Results Three hundred fifteen cases were identified and complete information could be collected for 295 individuals. Of these, 55.3% were males, 83.1% were from a rural area, and 70.2% were illiterate. Lifetime prevalence of bipolar I disorder was estimated to be 0.6% for males and 0.3% for females. The mean age of cases was 29.5 years, with no significant sex difference. The mean age of first recognition of illness was 22.0 years; for men 22.3 years and for women 21.2 years. The mean age at onset of manic phase of the illness was found to be 22.0 years (22.5 for men and 21.4 for women). The mean age at onset of depressive phase was 23.4 years (24.1 for men and 22.5 for women). There was no significant sex difference in the age of onset of manic or depressive phases. In 22.7% of the cases bipolar I illness started with a depressive episode and in 77.3% of the cases it started with a manic episode. Two or more episodes of the illness were reported by 64.1%. Over half of the study subjects (55.9%) had never sought any help from modern healthcare sector, and only 13.2% had ever been admitted to psychiatric hospital. During the survey 7.1% of the cases were undergoing treatment. A previous suicide attempt was reported by 8.1% of the males and 5.4% of the females.

Conclusion The overall lifetime prevalence and age of onset are within the range of findings from other studies in Western countries. In contrast to most previous studies, prevalence of the disorder among females was half of that among males. Our finding that prevalence of this disorder among males and females appeared to be different from many other studies warrants further research.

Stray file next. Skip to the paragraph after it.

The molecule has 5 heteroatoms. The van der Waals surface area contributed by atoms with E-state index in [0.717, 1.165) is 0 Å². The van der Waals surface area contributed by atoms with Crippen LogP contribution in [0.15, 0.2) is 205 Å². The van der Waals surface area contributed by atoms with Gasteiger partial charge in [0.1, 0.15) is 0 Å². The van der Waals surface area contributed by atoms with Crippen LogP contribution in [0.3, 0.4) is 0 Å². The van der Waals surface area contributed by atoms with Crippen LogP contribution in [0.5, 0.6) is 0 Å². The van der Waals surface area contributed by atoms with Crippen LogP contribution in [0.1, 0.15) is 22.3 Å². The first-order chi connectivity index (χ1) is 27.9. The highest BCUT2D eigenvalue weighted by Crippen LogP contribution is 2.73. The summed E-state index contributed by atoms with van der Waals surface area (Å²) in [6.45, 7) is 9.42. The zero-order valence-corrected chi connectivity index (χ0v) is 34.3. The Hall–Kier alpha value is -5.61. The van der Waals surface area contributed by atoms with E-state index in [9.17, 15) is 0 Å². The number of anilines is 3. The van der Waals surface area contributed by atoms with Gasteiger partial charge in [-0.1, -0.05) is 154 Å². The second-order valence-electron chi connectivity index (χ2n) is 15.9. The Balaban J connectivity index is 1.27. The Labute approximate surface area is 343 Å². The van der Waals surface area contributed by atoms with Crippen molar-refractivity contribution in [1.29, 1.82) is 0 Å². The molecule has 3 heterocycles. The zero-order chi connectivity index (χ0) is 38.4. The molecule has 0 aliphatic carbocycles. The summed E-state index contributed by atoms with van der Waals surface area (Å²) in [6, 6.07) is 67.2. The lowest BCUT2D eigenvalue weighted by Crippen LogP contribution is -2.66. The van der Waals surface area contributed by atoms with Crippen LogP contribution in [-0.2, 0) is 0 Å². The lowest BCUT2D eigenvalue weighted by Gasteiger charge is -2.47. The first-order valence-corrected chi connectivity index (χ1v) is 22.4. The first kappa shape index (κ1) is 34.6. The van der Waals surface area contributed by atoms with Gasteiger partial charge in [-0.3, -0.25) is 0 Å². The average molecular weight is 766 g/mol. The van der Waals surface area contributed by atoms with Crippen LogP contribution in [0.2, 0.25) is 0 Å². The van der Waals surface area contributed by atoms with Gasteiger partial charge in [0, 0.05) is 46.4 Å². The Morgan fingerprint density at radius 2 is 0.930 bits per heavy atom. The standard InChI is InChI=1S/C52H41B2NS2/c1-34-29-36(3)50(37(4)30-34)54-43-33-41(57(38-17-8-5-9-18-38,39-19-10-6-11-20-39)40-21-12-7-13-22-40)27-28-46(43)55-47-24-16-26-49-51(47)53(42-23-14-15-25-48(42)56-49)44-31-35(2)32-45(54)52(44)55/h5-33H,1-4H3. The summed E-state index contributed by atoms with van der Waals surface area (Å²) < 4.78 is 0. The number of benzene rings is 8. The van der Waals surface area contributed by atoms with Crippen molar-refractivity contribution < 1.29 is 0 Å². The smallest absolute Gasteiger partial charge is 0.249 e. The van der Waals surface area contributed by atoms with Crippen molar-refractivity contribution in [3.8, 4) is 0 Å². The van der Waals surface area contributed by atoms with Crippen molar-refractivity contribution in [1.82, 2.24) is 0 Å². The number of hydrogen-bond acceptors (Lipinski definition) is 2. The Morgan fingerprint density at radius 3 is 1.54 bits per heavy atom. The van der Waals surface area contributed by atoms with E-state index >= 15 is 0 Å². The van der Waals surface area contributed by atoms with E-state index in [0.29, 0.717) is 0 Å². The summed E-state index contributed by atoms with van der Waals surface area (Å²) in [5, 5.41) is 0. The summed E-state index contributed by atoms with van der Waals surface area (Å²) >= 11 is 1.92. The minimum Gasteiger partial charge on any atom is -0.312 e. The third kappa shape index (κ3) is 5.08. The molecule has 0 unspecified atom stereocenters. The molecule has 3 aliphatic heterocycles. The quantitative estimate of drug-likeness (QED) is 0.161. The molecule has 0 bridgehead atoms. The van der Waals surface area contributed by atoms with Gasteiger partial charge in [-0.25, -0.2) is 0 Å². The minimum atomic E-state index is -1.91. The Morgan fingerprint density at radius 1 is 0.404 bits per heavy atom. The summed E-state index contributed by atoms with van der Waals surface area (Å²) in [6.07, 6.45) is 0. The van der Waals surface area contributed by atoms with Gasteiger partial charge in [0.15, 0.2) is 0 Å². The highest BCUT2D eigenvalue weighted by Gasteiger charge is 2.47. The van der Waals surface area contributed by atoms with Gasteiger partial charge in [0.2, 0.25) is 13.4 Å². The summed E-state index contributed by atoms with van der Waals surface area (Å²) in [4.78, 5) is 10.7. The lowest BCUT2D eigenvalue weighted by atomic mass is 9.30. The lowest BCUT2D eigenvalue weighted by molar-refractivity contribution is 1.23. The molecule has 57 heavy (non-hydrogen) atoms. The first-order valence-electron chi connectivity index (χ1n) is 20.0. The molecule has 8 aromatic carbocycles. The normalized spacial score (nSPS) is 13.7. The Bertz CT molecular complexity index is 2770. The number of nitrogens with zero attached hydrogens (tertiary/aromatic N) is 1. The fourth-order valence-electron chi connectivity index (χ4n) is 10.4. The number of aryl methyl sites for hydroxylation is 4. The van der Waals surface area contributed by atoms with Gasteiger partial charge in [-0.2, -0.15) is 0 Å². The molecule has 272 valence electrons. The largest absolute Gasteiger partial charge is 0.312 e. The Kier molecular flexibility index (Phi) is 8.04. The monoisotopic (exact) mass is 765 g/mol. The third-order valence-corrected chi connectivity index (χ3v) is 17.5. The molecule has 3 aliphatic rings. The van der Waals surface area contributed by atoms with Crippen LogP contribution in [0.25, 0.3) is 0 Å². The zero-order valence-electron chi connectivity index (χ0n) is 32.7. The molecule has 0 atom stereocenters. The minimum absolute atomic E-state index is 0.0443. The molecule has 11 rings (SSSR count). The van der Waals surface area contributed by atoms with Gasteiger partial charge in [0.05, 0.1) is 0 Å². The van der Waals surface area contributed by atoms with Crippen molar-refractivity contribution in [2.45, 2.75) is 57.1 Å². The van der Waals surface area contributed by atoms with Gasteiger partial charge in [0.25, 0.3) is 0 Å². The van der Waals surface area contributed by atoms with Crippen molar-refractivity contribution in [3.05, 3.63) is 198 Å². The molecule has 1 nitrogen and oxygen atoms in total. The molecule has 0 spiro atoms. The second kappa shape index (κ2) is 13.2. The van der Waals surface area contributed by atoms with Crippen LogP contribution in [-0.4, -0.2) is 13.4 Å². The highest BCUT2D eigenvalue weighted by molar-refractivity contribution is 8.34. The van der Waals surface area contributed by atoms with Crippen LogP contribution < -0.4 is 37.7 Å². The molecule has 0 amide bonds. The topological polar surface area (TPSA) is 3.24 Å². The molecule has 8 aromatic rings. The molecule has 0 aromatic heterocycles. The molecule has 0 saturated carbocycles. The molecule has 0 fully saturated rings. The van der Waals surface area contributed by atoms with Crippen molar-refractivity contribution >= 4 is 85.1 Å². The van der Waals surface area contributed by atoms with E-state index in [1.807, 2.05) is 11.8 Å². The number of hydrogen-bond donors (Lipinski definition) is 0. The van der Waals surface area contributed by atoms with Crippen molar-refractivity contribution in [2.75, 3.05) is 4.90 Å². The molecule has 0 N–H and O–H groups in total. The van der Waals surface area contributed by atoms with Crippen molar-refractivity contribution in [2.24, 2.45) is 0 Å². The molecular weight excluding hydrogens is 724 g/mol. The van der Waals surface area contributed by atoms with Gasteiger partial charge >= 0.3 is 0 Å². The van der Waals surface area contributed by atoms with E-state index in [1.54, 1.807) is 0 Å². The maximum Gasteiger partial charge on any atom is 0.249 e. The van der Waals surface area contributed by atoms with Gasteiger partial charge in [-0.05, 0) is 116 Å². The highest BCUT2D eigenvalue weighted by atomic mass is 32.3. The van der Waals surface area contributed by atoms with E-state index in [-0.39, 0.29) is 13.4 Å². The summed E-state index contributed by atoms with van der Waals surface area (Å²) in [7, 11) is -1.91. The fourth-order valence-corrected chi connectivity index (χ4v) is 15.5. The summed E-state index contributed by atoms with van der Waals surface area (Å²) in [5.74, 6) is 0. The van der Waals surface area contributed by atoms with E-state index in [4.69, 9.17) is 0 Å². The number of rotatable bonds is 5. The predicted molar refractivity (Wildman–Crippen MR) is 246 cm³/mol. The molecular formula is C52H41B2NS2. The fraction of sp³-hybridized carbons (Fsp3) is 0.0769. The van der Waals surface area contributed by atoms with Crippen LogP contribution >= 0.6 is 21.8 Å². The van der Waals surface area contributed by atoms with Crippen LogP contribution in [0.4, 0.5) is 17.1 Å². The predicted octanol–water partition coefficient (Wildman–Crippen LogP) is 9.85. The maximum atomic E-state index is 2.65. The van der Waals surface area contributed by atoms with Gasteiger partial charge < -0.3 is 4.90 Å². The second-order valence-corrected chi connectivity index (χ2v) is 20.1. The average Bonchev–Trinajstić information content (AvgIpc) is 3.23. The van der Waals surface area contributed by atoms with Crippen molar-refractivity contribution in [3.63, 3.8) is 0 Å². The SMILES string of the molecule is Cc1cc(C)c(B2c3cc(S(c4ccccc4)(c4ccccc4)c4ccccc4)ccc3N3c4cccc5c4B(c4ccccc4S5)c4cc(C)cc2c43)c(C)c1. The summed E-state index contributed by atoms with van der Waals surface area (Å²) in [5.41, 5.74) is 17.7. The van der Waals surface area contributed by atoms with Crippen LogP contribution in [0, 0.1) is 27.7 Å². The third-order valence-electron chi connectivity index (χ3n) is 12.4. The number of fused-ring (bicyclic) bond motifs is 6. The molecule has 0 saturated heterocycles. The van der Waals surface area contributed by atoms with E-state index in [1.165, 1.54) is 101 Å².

Keyword
bipolar I disorder, rural Ethiopia, onset and course, epidemiology
Identifiers
urn:nbn:se:umu:diva-21739 (URN)10.1016/j.jad.2005.03.011 (DOI)
Available from: 2009-04-17 Created: 2009-04-17 Last updated: 2017-12-13Bibliographically approved
3. Clinical outcome in bipolar disorder in a community-based follow-up study in Butajira, Ethiopia
Open this publication in new window or tab >>Clinical outcome in bipolar disorder in a community-based follow-up study in Butajira, Ethiopia
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2006 (English)In: Acta Psychiatrica Scandinavica, ISSN 0001-690X, E-ISSN 1600-0447, Vol. 114, no 6, 426-434 p.Article in journal (Refereed) Published
Abstract [en]

Objective: To determine the clinical outcome of bipolar disorder in a developing country setup.

Method: After assessing 68 378 individuals, aged 15–49 years, in a double-sampling design in a rural community in Ethiopia, 312 patients with bipolar disorder were prospectively monitored with symptom rating scales and clinically for an average of 2.5 years.

Results: Overall, 65.9% of the cohort experienced a relapse – 47.8% manic, 44.3% depressive and 7.7% mixed episodes – and 31.1% had persistent illness. Female gender predicted depressive relapse, while male gender predicted manic relapse. Being on psychotropic medication was associated with remission.

Conclusion: This large community-based study confirms the relapsing nature of bipolar disorder and a tendency for chronicity. This may be partly because of lack of appropriate interventions in this setting; however, it may also indicate the underlying severity of the disorder irrespective of setting.